The Federal Reserve's forward guidance has been – and will continue to be – "a mistake", according to one participant in a Central Banking On Air debate on the Fed's post-crisis policy.
Andrew Smithers, founder and chairman of Smithers & Co, argued that "silence is often golden" and central banks "do not seem to appreciate that" any more. "They should say they are data dependent and then they should shut up," he said.
In December 2012, the FOMC tied the federal funds rate to the unemployment rate with the introduction of ‘numerical thresholds', and in June this year signalled it would consider reducing the pace of its asset purchases when the labour market showed "substantial" signs of improvement.
Richard Portes, a professor of economics at London Business School, said the Fed's guidance was "to some degree badly communicated", and pointed to the market's seeming inability to distinguish between when and why the Fed will increase the federal funds rate or cut back its asset purchases.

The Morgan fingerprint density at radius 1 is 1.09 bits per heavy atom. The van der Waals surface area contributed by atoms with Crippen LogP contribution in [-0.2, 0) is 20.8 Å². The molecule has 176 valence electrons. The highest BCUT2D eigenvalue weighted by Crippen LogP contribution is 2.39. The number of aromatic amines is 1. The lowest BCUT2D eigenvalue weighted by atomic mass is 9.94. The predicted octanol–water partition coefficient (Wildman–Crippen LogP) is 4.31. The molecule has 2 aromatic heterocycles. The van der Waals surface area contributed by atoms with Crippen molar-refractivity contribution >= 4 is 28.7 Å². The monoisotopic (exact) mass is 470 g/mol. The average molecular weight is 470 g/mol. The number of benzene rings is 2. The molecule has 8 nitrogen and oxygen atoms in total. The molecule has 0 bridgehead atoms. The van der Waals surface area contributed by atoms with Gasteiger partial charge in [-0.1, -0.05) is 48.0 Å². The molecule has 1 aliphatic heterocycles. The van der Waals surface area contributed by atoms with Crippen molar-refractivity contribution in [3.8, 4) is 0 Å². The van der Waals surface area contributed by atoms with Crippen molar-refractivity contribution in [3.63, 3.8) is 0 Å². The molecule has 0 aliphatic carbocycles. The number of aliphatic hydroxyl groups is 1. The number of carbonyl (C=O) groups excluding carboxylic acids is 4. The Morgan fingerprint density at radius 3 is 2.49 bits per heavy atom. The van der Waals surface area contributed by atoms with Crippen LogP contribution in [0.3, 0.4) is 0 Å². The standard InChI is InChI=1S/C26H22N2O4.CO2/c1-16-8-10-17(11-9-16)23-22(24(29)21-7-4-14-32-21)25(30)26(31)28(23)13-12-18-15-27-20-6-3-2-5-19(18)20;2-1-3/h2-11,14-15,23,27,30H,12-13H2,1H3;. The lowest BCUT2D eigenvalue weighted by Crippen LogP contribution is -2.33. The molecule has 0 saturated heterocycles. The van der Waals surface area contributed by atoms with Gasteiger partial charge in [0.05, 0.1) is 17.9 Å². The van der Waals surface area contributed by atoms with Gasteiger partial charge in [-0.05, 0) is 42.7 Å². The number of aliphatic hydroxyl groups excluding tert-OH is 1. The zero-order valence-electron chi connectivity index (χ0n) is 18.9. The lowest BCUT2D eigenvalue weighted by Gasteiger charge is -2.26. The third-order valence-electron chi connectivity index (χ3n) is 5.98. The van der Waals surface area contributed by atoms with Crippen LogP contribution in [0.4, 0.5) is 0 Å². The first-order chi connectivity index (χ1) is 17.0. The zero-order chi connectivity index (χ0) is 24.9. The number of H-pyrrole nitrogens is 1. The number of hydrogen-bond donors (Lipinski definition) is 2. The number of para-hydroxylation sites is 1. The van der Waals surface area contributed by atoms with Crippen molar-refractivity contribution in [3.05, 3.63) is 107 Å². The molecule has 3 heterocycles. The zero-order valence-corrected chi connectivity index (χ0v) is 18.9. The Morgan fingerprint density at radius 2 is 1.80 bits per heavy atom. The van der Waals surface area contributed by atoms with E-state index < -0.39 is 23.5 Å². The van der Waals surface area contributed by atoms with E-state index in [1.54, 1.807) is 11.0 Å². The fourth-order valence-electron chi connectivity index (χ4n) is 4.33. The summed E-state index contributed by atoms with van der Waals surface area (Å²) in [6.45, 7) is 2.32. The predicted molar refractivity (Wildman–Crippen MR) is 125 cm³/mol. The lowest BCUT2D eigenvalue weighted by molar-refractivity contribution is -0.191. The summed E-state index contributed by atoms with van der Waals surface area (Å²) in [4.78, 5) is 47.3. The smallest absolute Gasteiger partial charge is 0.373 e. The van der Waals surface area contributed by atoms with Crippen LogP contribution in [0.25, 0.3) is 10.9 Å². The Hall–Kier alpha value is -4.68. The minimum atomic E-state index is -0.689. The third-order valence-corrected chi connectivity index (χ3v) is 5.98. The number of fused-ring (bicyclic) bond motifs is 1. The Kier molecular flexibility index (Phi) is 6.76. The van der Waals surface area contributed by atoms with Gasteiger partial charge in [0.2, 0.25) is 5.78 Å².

He was nonetheless bewildered by markets' inability to grasp the importance of incoming data to the Federal Open Market Committee (FOMC) decision-making process.
The FOMC shocked markets on September 18 when it pledged to continue buying $85 billion worth of assets each month. Most analysts had been predicting a reduction – a ‘Sep-taper' – of $10 billion–$20 billion.
Committee members were, however, unimpressed by recent data in the labour market. Dominic Bryant, an economist at BNP Paribas, acknowledged that labour market data "had been on the soft side" and said this was a "sign of what was coming".
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